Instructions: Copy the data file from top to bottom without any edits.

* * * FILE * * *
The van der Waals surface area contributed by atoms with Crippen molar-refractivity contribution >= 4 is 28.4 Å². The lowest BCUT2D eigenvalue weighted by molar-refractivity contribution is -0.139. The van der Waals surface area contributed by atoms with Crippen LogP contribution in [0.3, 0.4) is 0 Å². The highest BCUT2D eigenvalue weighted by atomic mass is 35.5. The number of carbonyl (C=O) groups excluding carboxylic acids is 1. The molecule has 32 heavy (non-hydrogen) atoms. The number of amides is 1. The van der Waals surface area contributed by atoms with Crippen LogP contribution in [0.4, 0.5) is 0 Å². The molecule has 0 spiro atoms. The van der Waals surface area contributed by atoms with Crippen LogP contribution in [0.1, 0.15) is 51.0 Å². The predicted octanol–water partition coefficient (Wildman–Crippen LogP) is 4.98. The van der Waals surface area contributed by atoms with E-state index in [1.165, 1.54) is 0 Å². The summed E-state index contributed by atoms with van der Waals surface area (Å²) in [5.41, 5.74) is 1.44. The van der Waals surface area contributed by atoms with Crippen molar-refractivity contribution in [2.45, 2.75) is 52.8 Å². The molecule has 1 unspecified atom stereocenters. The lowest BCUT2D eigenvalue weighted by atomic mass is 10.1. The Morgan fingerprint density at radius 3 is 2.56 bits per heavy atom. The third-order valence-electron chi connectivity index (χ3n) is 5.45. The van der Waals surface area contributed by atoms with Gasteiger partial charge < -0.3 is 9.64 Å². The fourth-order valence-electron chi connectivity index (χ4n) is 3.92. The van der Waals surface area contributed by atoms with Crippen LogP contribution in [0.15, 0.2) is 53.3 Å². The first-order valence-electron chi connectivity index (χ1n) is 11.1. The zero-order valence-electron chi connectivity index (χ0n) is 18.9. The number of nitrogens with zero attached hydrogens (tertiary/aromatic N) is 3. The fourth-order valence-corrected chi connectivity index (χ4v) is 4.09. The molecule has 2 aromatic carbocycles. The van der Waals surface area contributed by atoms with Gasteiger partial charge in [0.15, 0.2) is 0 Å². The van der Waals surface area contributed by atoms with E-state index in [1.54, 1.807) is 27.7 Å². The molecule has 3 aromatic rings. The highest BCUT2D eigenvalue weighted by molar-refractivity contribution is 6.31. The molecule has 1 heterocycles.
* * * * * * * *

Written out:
The van der Waals surface area contributed by atoms with Crippen molar-refractivity contribution >= 4 is 28.4 Å². The lowest BCUT2D eigenvalue weighted by molar-refractivity contribution is -0.139. The van der Waals surface area contributed by atoms with Crippen LogP contribution in [0.3, 0.4) is 0 Å². The highest BCUT2D eigenvalue weighted by atomic mass is 35.5. The number of carbonyl (C=O) groups excluding carboxylic acids is 1. The molecule has 32 heavy (non-hydrogen) atoms. The number of amides is 1. The van der Waals surface area contributed by atoms with Crippen LogP contribution in [0.4, 0.5) is 0 Å². The molecule has 0 spiro atoms. The van der Waals surface area contributed by atoms with Crippen LogP contribution in [0.1, 0.15) is 51.0 Å². The predicted octanol–water partition coefficient (Wildman–Crippen LogP) is 4.98. The van der Waals surface area contributed by atoms with E-state index in [1.165, 1.54) is 0 Å². The summed E-state index contributed by atoms with van der Waals surface area (Å²) in [5.41, 5.74) is 1.44. The van der Waals surface area contributed by atoms with Crippen molar-refractivity contribution in [2.45, 2.75) is 52.8 Å². The molecule has 1 unspecified atom stereocenters. The lowest BCUT2D eigenvalue weighted by atomic mass is 10.1. The Morgan fingerprint density at radius 3 is 2.56 bits per heavy atom. The third-order valence-electron chi connectivity index (χ3n) is 5.45. The van der Waals surface area contributed by atoms with Gasteiger partial charge < -0.3 is 9.64 Å². The fourth-order valence-electron chi connectivity index (χ4n) is 3.92. The van der Waals surface area contributed by atoms with Crippen LogP contribution in [0.15, 0.2) is 53.3 Å². The first-order valence-electron chi connectivity index (χ1n) is 11.1. The zero-order valence-electron chi connectivity index (χ0n) is 18.9. The number of nitrogens with zero attached hydrogens (tertiary/aromatic N) is 3. The fourth-order valence-corrected chi connectivity index (χ4v) is 4.09. The molecule has 2 aromatic carbocycles. The van der Waals surface area contributed by atoms with Gasteiger partial charge in [0.15, 0.2) is 0 Å². The van der Waals surface area contributed by atoms with E-state index in [1.54, 1.807) is 27.7 Å². The molecule has 3 aromatic rings. The highest BCUT2D eigenvalue weighted by molar-refractivity contribution is 6.31. The molecule has 1 heterocycles.